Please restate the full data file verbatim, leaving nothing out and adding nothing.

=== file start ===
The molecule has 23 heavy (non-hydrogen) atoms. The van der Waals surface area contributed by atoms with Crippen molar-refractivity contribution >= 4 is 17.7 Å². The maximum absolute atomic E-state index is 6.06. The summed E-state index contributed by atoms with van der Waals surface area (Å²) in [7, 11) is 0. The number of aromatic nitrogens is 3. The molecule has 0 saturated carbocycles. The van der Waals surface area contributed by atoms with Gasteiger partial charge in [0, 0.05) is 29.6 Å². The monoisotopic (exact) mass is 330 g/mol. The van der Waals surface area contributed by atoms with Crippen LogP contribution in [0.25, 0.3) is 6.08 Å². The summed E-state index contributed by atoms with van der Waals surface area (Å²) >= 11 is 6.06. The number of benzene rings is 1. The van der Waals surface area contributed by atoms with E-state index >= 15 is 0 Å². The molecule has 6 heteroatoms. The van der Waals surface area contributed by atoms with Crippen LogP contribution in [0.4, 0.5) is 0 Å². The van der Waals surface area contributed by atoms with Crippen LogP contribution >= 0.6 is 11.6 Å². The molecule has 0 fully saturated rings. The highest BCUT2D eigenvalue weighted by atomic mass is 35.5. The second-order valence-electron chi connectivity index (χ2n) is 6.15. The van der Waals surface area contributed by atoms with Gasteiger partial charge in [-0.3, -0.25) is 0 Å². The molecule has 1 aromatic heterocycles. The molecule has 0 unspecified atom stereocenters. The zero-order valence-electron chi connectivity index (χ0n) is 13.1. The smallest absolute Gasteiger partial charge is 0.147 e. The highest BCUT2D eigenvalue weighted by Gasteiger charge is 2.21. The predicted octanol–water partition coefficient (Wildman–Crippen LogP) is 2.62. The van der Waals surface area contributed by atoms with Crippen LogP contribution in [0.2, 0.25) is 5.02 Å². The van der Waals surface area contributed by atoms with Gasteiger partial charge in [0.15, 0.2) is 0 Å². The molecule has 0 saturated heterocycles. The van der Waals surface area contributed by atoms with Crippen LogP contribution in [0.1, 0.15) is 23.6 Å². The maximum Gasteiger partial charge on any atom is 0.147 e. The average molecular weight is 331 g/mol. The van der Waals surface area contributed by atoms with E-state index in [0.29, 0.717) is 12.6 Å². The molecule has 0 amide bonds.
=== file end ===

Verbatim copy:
The molecule has 23 heavy (non-hydrogen) atoms. The van der Waals surface area contributed by atoms with Crippen molar-refractivity contribution >= 4 is 17.7 Å². The maximum absolute atomic E-state index is 6.06. The summed E-state index contributed by atoms with van der Waals surface area (Å²) in [7, 11) is 0. The number of aromatic nitrogens is 3. The molecule has 0 saturated carbocycles. The van der Waals surface area contributed by atoms with Gasteiger partial charge in [0, 0.05) is 29.6 Å². The monoisotopic (exact) mass is 330 g/mol. The van der Waals surface area contributed by atoms with Crippen LogP contribution in [0.25, 0.3) is 6.08 Å². The summed E-state index contributed by atoms with van der Waals surface area (Å²) >= 11 is 6.06. The number of benzene rings is 1. The van der Waals surface area contributed by atoms with E-state index >= 15 is 0 Å². The molecule has 6 heteroatoms. The van der Waals surface area contributed by atoms with Crippen LogP contribution in [0.4, 0.5) is 0 Å². The van der Waals surface area contributed by atoms with Crippen LogP contribution >= 0.6 is 11.6 Å². The molecule has 0 fully saturated rings. The highest BCUT2D eigenvalue weighted by atomic mass is 35.5. The second-order valence-electron chi connectivity index (χ2n) is 6.15. The van der Waals surface area contributed by atoms with Gasteiger partial charge in [-0.3, -0.25) is 0 Å². The molecule has 1 aromatic heterocycles. The molecule has 0 unspecified atom stereocenters. The zero-order valence-electron chi connectivity index (χ0n) is 13.1. The smallest absolute Gasteiger partial charge is 0.147 e. The highest BCUT2D eigenvalue weighted by Gasteiger charge is 2.21. The predicted octanol–water partition coefficient (Wildman–Crippen LogP) is 2.62. The van der Waals surface area contributed by atoms with Crippen LogP contribution in [0.2, 0.25) is 5.02 Å². The van der Waals surface area contributed by atoms with Gasteiger partial charge in [0.15, 0.2) is 0 Å². The molecule has 0 saturated heterocycles. The van der Waals surface area contributed by atoms with Crippen LogP contribution in [0.1, 0.15) is 23.6 Å². The maximum Gasteiger partial charge on any atom is 0.147 e. The average molecular weight is 331 g/mol. The van der Waals surface area contributed by atoms with E-state index in [0.29, 0.717) is 12.6 Å². The molecule has 0 amide bonds.